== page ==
Earthwatch Europe has partnered with the Government of Jersey to provide a new internship programme for undergraduate science students.
The five-year Earthwatch internship aims to engage, educate and inspire younger generations to understand threats to the natural world from a local perspective. The research projects consider the impact of climate change and the potential loss of wildlife and habitats.
Learning Manager at Earthwatch Europe, Katherine McGavin, said: “We’re delighted to partner with the Government of Jersey to provide young scientists with an opportunity to develop skills and provide valuable research on environmental subjects. Investing in internship programmes means we can inspire the next generation and help them understand their impact on the environment and what actions they can take to protect the natural world. Our Earthwatch internship programme provides scientific training opportunities for conservationists who need practical field experience to further their careers. This enables future environmental leaders to realise their potential and ensure long-lasting, positive impacts on their community and the planet”.
One successful student intern, Hannah Crespel, has been recruited for six weeks to support Jersey’s new Pollinator Project. The Pollinator Project aims to increase habitats for pollinator species in Jersey and through monitoring of these areas we will understand the populations of our pollinators. Her work will inform how the project will evaluate and measure the success of managing, creating and restoring habitats for pollinators specifically focusing on pollinating insects such as hoverflies, beetles, flies, butterflies and moths.
Earthwatch welcomed Hannah to a weekend training experience in Wytham Woods, Oxfordshire at the beginning of July. The training was an opportunity for Hannah and other attendees to explore environmental science communication to inspire and motivate environmental action, the practice and principles of Citizen Science and relating scientific research to global challenges through the lens of the UN Sustainable Development Goals. The weekend was delivered by a variety of Earthwatch researchers and learning specialists working in the fields of urban ecology, fresh water, marine biology, citizen science and community engagement. Much of the learning came from the engaging and dynamic discussions with other participants working in the fields of formal and informal education, outdoor learning and theatre.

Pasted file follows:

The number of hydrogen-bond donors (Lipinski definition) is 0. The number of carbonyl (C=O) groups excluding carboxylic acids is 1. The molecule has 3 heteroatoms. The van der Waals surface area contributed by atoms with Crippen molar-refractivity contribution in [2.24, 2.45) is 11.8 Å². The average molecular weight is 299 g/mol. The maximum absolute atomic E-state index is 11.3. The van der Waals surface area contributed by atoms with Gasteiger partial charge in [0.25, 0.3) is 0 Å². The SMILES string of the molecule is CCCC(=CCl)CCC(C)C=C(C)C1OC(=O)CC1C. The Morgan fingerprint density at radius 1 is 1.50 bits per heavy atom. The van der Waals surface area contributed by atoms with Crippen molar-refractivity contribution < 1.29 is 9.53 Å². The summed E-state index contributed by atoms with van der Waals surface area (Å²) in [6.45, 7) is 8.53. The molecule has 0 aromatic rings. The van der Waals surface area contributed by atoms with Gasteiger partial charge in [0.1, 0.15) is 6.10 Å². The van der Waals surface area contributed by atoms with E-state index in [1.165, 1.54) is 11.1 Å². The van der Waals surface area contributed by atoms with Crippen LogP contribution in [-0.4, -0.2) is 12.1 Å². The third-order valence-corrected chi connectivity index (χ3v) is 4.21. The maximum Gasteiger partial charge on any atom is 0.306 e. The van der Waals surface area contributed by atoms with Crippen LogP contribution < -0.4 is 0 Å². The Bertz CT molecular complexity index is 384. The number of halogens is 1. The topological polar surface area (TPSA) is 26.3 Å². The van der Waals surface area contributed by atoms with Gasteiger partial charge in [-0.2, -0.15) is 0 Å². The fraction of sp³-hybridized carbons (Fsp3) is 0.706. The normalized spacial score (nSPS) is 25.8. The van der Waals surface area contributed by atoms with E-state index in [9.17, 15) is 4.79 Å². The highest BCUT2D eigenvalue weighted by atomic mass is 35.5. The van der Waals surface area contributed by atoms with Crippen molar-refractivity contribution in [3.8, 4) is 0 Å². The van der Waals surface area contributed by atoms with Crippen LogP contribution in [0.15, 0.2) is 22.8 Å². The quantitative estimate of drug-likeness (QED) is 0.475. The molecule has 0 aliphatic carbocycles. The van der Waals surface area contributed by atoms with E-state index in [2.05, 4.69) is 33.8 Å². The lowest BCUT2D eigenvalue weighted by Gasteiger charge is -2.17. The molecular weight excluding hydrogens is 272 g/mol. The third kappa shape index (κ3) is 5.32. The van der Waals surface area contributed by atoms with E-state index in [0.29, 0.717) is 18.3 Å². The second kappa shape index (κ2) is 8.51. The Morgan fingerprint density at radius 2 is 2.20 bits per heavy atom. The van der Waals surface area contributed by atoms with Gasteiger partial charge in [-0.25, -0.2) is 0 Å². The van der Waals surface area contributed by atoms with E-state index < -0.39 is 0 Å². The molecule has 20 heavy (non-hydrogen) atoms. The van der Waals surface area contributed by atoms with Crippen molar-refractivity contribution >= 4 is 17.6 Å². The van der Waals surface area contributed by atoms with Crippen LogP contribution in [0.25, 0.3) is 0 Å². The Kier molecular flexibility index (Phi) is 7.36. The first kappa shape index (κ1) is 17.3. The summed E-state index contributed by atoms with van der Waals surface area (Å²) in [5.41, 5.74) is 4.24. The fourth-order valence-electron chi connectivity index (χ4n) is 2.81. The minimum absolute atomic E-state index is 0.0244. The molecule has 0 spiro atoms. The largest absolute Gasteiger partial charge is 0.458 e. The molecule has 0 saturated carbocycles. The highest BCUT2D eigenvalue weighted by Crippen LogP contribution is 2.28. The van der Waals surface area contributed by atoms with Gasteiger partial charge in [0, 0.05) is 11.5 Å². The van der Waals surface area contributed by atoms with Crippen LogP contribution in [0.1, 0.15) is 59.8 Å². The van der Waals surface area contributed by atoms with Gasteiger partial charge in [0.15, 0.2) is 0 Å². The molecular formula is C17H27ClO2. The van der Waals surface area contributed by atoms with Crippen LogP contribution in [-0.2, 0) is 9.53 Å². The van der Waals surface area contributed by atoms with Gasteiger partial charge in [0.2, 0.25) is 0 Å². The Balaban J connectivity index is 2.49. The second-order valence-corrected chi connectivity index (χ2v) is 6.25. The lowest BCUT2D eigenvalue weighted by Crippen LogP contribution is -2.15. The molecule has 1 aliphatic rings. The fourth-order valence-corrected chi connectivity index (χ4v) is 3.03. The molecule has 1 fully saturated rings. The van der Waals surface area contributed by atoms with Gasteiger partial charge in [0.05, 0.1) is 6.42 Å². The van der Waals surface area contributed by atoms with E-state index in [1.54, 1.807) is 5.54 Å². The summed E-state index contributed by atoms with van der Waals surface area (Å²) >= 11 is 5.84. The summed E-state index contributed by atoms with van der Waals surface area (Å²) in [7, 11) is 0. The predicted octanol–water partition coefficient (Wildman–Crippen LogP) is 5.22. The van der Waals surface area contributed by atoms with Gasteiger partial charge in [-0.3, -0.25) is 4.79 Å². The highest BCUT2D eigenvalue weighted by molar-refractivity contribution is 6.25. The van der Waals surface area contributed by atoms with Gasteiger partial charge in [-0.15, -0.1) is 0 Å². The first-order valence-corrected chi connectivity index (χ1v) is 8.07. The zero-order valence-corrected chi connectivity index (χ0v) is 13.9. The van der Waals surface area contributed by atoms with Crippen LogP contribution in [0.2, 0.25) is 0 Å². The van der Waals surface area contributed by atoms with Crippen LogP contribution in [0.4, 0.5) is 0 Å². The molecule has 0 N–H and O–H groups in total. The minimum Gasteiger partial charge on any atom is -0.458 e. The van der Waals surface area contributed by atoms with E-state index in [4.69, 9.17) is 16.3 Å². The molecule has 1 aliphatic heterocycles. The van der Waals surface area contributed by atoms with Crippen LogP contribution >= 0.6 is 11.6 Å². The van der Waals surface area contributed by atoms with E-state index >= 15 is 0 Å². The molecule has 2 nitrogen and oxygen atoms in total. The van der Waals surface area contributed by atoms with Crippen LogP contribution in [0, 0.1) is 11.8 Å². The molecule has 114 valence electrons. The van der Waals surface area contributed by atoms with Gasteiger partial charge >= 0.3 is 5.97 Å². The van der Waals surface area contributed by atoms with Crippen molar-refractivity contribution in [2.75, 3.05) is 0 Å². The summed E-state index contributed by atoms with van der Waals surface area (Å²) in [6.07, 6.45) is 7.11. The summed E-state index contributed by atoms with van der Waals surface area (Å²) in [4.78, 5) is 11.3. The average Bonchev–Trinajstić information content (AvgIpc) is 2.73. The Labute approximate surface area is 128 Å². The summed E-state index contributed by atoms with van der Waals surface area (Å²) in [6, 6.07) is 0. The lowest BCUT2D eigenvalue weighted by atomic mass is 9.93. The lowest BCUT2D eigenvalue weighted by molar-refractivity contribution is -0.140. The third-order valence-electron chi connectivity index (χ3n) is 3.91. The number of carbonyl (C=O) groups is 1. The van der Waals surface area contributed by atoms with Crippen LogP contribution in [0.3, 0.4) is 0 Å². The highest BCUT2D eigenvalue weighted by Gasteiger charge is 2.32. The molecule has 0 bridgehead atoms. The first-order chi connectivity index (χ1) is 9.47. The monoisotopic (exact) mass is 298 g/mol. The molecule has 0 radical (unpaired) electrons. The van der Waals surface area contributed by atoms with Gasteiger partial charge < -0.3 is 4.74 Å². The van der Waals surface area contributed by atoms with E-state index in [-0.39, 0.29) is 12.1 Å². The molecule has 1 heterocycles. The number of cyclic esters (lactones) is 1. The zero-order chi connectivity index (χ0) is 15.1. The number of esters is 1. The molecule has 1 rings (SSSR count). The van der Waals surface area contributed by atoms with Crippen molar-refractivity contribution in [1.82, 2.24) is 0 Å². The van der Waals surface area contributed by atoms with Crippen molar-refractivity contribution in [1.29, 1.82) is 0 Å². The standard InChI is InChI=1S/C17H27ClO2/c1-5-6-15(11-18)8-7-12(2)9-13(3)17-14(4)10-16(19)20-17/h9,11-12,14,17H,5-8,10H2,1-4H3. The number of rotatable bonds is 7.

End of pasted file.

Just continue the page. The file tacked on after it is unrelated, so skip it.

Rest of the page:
Hannah’s project ties in with Bees’ Needs Week this week, a national campaign to celebrate and raise awareness of the importance of bees and other pollinators.
Earthwatch intern, Hannah Crespel, said: “I am currently studying a BSc in Ecology at the University of East Anglia and I’m happy to be able to come home to Jersey to further develop my skills and put them into practice. The data I’m collecting will go towards my third-year research project so I’m gaining great insight into the variety of career paths available within this field”.
Nina Cornish, Research Ecologist, Growth, Housing and Environment, said: “Projects like this provide Growth Housing and Environment with vital information which contributes to local and national data. These internships will enable us to assess the ecological impacts of our campaigns, such as the Pollinator Project, and ensure they are set to make positive changes for Jersey”.